Editorial: The masks are down!

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Mercilessly, events are giving the lie to bourgeois propaganda. Never, perhaps, has reality laid bare so fast the massive doses of lies doled out by the hypertrophied media of the ruling classes. The "new era of peace and prosperity" lauded so extravagantly by political leaders throughout the world has shown itself to be a hollow dream, only a few months later. This new period has turned out to be, on the contrary, one of growing chaos, of a plunge into the worst economic crisis that capitalism has ever known, of a proliferation of conflicts where military barbarism has scaled heights rarely equaled, from the Gulf War to ex-Yugoslavia.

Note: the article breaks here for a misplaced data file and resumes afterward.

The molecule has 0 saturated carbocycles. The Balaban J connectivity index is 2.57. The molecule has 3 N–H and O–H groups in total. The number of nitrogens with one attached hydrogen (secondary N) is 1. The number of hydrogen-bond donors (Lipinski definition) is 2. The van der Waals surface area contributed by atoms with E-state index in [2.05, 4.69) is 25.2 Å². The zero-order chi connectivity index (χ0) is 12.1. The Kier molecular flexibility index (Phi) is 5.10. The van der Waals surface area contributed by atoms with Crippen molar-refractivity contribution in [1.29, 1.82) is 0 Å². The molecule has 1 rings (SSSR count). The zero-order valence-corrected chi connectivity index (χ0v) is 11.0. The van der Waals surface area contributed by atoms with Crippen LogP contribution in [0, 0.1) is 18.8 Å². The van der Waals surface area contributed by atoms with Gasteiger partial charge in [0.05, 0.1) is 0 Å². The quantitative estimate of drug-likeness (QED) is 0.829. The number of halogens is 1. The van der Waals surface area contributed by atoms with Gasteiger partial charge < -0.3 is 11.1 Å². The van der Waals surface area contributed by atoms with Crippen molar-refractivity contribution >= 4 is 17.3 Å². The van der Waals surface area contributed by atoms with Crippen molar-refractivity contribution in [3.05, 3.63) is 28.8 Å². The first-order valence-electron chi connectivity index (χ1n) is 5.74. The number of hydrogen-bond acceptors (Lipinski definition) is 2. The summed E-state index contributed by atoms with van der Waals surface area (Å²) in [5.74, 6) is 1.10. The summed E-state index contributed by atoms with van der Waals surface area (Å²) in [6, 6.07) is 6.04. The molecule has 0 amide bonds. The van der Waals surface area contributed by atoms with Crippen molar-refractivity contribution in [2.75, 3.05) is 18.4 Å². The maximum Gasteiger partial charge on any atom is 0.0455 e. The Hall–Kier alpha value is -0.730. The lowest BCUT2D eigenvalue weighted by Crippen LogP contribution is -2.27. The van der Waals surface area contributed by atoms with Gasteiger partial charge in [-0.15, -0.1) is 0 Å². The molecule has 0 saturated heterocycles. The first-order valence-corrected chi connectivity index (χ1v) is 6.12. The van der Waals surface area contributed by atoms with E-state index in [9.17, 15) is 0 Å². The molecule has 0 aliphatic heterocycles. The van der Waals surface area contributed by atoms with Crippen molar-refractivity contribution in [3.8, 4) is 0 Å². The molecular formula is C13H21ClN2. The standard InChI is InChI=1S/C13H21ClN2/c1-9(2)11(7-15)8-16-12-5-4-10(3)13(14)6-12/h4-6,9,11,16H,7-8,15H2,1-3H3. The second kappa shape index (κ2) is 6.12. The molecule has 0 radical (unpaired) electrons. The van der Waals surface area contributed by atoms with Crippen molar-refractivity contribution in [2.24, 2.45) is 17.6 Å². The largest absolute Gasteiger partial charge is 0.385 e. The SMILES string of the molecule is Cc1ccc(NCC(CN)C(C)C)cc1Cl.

This abrupt increase in tension on the international scene is an expression of the catastrophic, and explosive, crisis that is undermining every level of capitalism's existence. Obviously, the ruling class cannot admit this since to do so would mean admitting its own impotence, and thus the bankruptcy of the system that it represents. All the reassuring declarations, all the determined pretence to control the situation, are inevitably contradicted by the unfolding of events themselves. More and more, all the ruling class' talk appears openly for what it is: lies. Whether they be conscious lies or merely the product of its own illusions makes no difference: never has there been so crying a contradiction between reality and the bourgeoisie's propaganda.

A few years ago, the Western bourgeois delighted in the almost total discredit of the stalinist ruling class in the Eastern bloc, since this discredit made them look better by contrast. Today, they are caught in the same dynamic of declining credibility. More and more, it is becoming evident that they use the same weapons: first, the lie; then when that is no longer enough, repression.

Bosnia: the lie of a peaceful and humanitarian capitalism